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The Advent Of Auto Tune

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                One summer a decade and a half ago, I was watching Friday Night Videos and this techno dance song came on by Cher called “Believe”. It’d been a long time since I’d heard any new music by her. And I was actually pleased that she’d managed to make a comeback,at her age,in a pop music world that was at the time almost completely dominated by the under 20 set.  During this time I was listening to a lot of a band called Zapp,led by the singer/guitarist Roger Troutman who used a talk box (similar to the type used by Peter Frampton) to create a type of funky dance music he called “the blues of the 80’s”,which was very electronic in addition to the talkbox he always sang with. I noticed on the last phrases of the refrains of this song by Cher had a very similar sound to them. All of a sudden,whether it be an N’Sync song in 1999 or one by Kanye West in 2007 I was hearing this same Vocoder /talkbox-like effect on pop hits from many different artists. It wasn’t actually until a few years ago that I learned what the name was of what Cher and all these others had been using on their vocals. For better or for worse,auto tune had entered my life.

               It’s important to mention that,from talking with other musically inclined people on the subject,I’ve managed to learn something very important about this technology: that auto tune and vocoders are entirely different things. All I had to do was listen to both to understand what that means. A talkbox or vocorder are essentially a type of microphone that connects to a musical instrument,either a guitar or keyboard of some kind. Many different musical instrument companies made variations on the device in different shapes and for different purposes. You’d play notes on the instrument and reproduce the sound of your voice with a completely new and often very extra terrestrial sounding vocal quality. Herbie Hancock,Stevie Wonder and the aforementioned Peter Frampton were earlier pop music innovators of this devices usage. In the mid 1980’s artists like Wonder and Todd Rundgren began experimenting with the Synclaviar,a synthesizer with a built in vocorder and early computer/MIDI technology. All of this required musical and instrumental knowledge in order to use,and produced some captivating musical effects by those who used it.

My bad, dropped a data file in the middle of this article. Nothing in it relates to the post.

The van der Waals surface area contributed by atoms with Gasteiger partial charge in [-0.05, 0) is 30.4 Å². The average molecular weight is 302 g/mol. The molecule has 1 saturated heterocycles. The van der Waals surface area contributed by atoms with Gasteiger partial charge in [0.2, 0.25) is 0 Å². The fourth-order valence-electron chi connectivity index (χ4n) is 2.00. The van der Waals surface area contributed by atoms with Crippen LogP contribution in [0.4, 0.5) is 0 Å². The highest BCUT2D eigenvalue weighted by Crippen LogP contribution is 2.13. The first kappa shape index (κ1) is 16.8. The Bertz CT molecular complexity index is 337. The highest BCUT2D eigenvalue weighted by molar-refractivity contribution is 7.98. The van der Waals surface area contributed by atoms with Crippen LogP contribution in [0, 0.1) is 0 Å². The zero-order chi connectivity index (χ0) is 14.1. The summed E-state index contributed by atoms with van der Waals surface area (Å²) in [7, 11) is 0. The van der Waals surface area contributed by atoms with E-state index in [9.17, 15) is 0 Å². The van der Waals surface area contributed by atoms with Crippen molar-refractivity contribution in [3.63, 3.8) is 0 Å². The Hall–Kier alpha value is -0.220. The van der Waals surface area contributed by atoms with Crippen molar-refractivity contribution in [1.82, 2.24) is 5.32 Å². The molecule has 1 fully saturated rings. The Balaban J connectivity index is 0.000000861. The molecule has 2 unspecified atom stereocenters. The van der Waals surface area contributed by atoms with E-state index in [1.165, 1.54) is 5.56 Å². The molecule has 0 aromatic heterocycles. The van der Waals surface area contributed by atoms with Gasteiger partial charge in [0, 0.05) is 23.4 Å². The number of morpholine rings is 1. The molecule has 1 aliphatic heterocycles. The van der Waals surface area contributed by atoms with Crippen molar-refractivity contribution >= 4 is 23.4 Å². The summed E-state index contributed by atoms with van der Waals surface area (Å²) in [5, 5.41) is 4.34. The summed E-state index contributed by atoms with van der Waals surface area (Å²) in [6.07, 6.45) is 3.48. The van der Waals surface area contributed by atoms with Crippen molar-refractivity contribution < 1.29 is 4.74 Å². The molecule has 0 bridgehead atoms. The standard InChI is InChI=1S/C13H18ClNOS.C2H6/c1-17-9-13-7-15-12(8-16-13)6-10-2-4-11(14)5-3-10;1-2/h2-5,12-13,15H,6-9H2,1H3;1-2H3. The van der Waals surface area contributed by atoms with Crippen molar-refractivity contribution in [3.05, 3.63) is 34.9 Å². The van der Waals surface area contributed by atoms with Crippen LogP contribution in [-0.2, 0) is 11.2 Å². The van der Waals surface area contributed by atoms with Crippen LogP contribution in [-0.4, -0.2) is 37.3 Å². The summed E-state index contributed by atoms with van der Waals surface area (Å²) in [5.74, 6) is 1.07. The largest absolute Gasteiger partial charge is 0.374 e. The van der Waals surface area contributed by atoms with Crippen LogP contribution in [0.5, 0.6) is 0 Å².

Auto tune is a completely different matter. It was developed originally as part of the early Pro Tools computer recording software  in the late 1990’s. The original intention of the auto tune program was to correct the pitch,key and tone of a given singer so it better matched the sound of the music backing it up. However there were some artists who eventually discovered that this technology could not only provide them with a vocorder-like robotic vocal effect,but could allow them to sound as if they were singing on key without actually possessing a great deal of  legitimate vocal technique to start with. This is because Auto Tune adds an artificial sound to the human voice without actually manipulating it almost completely the way a vocorder or a talkbox would. It is also a technology that interfaces easily with modern communication devices such as Bluetooth’s,and therefore portable enough to easily use on the concert stage during a live performance. Today it’s the electronic dance end of hip-hop that uses auto tune more and more often,as rappers who are not normally singers use the program for the sung parts of their material.

             I’ve heard the virtues of Auto Tune debated in a number of different quarters. The opinions generally run the gamut between people thinking,on the most positive end,that it’s an interesting technology that is far too overused to,on the most negative end,that Auto Tune and anyone connected with it are a disgrace and exemplify everything that is dysfunctional and inferior about popular music in the new millennium. There’s a pretty wide range of emotion within that spectrum.  And it definitely remains a heated topic among people interested in music culture. My own opinion on Auto Tune is this. We are living in a visually oriented society today,not an aural one. A good many people,younger and a bit older,tend to want to enter the music world from the point of view of making videos,being seen on television and on YouTube.  The sound that Auto Tune creates for the human voice is mostly a very surface level one,without much substance. It takes away from the time and effort it would take the average human being to become a professional singer of some quality,and makes their road to being seen a lot faster. For better or for worse,I see Auto Tune as symptomatic of modern popular music’s almost complete obsession with surface value and visualization.


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